Birds of Nebraska: Newspaper Accounts, 1854-1923

October 30, 1885. Omaha Daily Republican p. 8.

The Gun Club Banquet.

The Most Successful Event of Its Kind Ever Held in Omaha.

Forty-two guests sat down at the annual banquet of the Gun club, which was held at the Millard hotel last evening. This number included besides the members of the club about a dozen invited guests. The table was set in oblong form and elegantly trimmed. At the head sat Mr. Jeff W. Bedford, with Hon. B.E.B. Kennedy and Judge Lake on his right and left respectively. Capt. Hughes occupied the opposite end, and ranged along either side were the remaining guests. The first duty before the assemblage was the discussion of the viands, which consisted of all the delicacies of the season, as will be shown by the following:

  • Blue Points en Couquelle.
  • Celery.
  • Consomme, Sportsman Clear-Quenelles
  • Spanish Olives.
  • Jack Snipe on Toast.
  • Breast of Quail Larded-Financiers.
  • Saratoga Chips.
  • Roast Goose, Apple Sauce.
  • Mashed Potatoes.
  • Canvas back Duck with Jelly.
  • Mallard Duck with Dressing.
  • Red Head Duck a la Bourgeoise.
  • Green Peas.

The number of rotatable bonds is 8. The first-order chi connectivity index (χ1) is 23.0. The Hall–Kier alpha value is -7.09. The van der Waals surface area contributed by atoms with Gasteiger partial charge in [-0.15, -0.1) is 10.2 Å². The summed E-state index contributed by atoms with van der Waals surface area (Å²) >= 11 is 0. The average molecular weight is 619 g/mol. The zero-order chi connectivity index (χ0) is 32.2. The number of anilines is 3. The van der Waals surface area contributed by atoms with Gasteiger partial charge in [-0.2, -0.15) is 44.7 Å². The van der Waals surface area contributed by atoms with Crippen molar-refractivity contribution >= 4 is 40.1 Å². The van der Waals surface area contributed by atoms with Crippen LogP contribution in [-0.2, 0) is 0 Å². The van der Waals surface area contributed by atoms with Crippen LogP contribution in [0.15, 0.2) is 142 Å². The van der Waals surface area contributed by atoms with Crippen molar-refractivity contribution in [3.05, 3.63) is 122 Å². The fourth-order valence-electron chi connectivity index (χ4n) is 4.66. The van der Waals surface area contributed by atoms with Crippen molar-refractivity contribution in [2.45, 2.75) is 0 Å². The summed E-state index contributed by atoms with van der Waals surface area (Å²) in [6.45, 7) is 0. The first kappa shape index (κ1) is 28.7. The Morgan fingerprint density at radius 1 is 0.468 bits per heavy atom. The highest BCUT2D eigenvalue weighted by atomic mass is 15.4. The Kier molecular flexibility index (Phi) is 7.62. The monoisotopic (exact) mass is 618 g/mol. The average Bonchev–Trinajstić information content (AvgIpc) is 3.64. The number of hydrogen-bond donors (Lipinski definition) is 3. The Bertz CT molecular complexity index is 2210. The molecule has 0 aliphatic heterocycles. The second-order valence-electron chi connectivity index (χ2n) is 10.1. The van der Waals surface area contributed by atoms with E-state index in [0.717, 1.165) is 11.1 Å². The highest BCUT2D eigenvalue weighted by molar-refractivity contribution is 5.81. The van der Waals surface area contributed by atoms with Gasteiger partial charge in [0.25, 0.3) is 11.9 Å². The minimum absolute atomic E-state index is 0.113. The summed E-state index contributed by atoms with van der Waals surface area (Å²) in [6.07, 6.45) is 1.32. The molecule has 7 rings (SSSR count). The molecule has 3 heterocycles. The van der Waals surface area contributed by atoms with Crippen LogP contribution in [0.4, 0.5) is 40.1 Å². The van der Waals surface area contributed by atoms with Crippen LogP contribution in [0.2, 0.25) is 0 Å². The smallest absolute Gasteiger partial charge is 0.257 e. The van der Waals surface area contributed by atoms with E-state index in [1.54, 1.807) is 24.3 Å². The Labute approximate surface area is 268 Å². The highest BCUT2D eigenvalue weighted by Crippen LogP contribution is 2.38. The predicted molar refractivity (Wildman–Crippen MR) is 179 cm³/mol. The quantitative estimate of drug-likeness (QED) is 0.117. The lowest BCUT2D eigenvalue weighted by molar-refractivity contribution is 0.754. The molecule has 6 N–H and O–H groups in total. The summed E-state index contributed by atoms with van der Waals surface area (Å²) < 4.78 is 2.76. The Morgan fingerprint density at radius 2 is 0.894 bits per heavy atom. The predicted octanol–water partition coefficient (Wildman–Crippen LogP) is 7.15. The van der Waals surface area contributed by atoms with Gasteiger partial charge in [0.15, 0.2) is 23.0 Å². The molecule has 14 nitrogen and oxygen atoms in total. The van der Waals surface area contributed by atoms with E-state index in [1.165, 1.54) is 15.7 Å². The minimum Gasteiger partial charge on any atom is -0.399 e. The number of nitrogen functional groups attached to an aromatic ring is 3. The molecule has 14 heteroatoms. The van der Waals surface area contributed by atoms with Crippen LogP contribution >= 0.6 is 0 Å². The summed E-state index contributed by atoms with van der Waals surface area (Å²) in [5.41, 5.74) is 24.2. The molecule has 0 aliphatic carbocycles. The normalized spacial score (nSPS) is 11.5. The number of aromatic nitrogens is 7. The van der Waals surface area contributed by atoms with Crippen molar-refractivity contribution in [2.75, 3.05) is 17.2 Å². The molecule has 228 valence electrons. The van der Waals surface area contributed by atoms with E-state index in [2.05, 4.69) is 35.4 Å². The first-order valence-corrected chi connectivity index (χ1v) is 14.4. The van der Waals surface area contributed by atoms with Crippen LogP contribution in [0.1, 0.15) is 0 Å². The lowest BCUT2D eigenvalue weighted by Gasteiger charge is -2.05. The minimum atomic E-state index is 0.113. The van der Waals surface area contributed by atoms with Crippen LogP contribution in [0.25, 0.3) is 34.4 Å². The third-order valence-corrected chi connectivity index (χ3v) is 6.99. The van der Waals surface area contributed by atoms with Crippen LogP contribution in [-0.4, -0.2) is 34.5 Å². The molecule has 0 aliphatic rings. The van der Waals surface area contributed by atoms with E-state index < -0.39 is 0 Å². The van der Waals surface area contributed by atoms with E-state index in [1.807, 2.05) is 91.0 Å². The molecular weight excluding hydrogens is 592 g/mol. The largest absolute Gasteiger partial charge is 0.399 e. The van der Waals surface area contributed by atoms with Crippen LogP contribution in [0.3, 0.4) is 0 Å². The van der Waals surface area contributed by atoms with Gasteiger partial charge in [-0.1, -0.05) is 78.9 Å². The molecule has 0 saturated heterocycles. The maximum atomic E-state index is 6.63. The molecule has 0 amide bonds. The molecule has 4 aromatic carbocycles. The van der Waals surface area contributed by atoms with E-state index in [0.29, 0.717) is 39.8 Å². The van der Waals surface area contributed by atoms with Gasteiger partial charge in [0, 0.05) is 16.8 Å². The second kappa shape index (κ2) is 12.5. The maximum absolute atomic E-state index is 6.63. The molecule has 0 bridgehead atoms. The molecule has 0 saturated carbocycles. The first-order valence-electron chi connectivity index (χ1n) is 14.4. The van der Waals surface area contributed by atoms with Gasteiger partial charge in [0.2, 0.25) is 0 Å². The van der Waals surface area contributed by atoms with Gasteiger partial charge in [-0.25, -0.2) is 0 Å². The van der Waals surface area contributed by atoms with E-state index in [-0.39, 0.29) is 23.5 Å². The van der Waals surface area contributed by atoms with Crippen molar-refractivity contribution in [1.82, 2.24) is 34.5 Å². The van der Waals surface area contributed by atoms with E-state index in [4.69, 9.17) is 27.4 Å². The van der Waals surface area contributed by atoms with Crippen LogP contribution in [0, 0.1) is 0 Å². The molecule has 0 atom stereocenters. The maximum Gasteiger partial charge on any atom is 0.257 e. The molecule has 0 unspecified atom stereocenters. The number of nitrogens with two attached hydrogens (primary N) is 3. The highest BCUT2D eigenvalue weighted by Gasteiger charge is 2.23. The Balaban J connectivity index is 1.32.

• Cold and Ornamental Dishes. Teal, Blue-bill and Butter Ball Ducks.
  • En Bellevue.
  • Champagne Punch.
  • Prairie Chicken Salad, en Mayonnaise.
  • Plum Pudding, Brandy Liqueur.
  • Wine Jelly Roman Punch
  • Assorted Cakes, Ice Cream
  • California Grapes, California Pears.
  • Oranges.
  • Coffee

Having done the repast justice the guests lighted their cigars and prepared to enjoy the second feast of the evening—that of reason. The first speaker of the evening was Judge Lake, who entertained the boys most handsomely with anecdotes of the first years of the organization of the gun club. He narrated the occurrence of the first banquet in 1863 in a little frame house where the fish market now stands.

Hon. B.E.B. Kennedy followed. He and Judge Lake are the only original members of the old club who are still alive which fact lent a charm to their interesting and well told tales. Mr. Kennedy, like his predecessor, told old jokes and stories of the pioneer days.

Captain Hughes, in his own peculiar way, entertained the guests with a recounting of experiences and hunting stories. General George Smith, Eugene Finger and Mr. Hathaway were the other speakers of the evening. Their speeches, while widely different in style and incident, were all relative to subjects peculiarly interesting to sportsmen. At about midnight the assemblage dispersed.

The affair is counted the grandest success of any banquet yet given. T.H. Cotter, C.B. Lane and F.S. Parmelee, the committe having the matter in charge, are awarded the highest credit for the earnest efforts they put forth to make the affair an entire success.